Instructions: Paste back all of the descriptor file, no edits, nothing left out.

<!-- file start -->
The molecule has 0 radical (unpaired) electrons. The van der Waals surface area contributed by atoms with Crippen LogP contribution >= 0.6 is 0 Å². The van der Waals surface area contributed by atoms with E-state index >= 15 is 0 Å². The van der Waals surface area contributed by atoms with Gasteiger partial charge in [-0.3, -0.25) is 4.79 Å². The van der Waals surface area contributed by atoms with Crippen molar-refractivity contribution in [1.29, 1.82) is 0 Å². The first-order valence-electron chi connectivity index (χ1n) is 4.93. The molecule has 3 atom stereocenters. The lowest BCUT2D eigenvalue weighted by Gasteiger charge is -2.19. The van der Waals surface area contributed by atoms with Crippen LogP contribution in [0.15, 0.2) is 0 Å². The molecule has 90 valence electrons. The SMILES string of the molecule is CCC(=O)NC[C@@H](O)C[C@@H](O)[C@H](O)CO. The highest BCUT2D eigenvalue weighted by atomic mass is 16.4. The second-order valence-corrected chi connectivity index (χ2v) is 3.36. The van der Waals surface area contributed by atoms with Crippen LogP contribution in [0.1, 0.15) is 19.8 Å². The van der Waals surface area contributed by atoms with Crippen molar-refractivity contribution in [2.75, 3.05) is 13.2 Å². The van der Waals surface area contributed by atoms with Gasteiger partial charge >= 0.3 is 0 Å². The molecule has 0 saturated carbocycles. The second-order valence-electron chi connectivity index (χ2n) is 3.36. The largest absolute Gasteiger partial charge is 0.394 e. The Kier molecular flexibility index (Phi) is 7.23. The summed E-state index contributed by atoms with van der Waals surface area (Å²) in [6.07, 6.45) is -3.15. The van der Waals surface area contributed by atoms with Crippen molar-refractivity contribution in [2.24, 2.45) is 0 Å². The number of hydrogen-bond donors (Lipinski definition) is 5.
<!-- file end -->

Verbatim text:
The molecule has 0 radical (unpaired) electrons. The van der Waals surface area contributed by atoms with Crippen LogP contribution >= 0.6 is 0 Å². The van der Waals surface area contributed by atoms with E-state index >= 15 is 0 Å². The van der Waals surface area contributed by atoms with Gasteiger partial charge in [-0.3, -0.25) is 4.79 Å². The van der Waals surface area contributed by atoms with Crippen molar-refractivity contribution in [1.29, 1.82) is 0 Å². The first-order valence-electron chi connectivity index (χ1n) is 4.93. The molecule has 3 atom stereocenters. The lowest BCUT2D eigenvalue weighted by Gasteiger charge is -2.19. The van der Waals surface area contributed by atoms with Crippen LogP contribution in [0.15, 0.2) is 0 Å². The molecule has 90 valence electrons. The SMILES string of the molecule is CCC(=O)NC[C@@H](O)C[C@@H](O)[C@H](O)CO. The highest BCUT2D eigenvalue weighted by atomic mass is 16.4. The second-order valence-corrected chi connectivity index (χ2v) is 3.36. The van der Waals surface area contributed by atoms with Crippen LogP contribution in [0.1, 0.15) is 19.8 Å². The van der Waals surface area contributed by atoms with Crippen molar-refractivity contribution in [2.75, 3.05) is 13.2 Å². The van der Waals surface area contributed by atoms with Gasteiger partial charge >= 0.3 is 0 Å². The molecule has 0 saturated carbocycles. The second-order valence-electron chi connectivity index (χ2n) is 3.36. The largest absolute Gasteiger partial charge is 0.394 e. The Kier molecular flexibility index (Phi) is 7.23. The summed E-state index contributed by atoms with van der Waals surface area (Å²) in [6.07, 6.45) is -3.15. The van der Waals surface area contributed by atoms with Crippen molar-refractivity contribution in [2.24, 2.45) is 0 Å². The number of hydrogen-bond donors (Lipinski definition) is 5.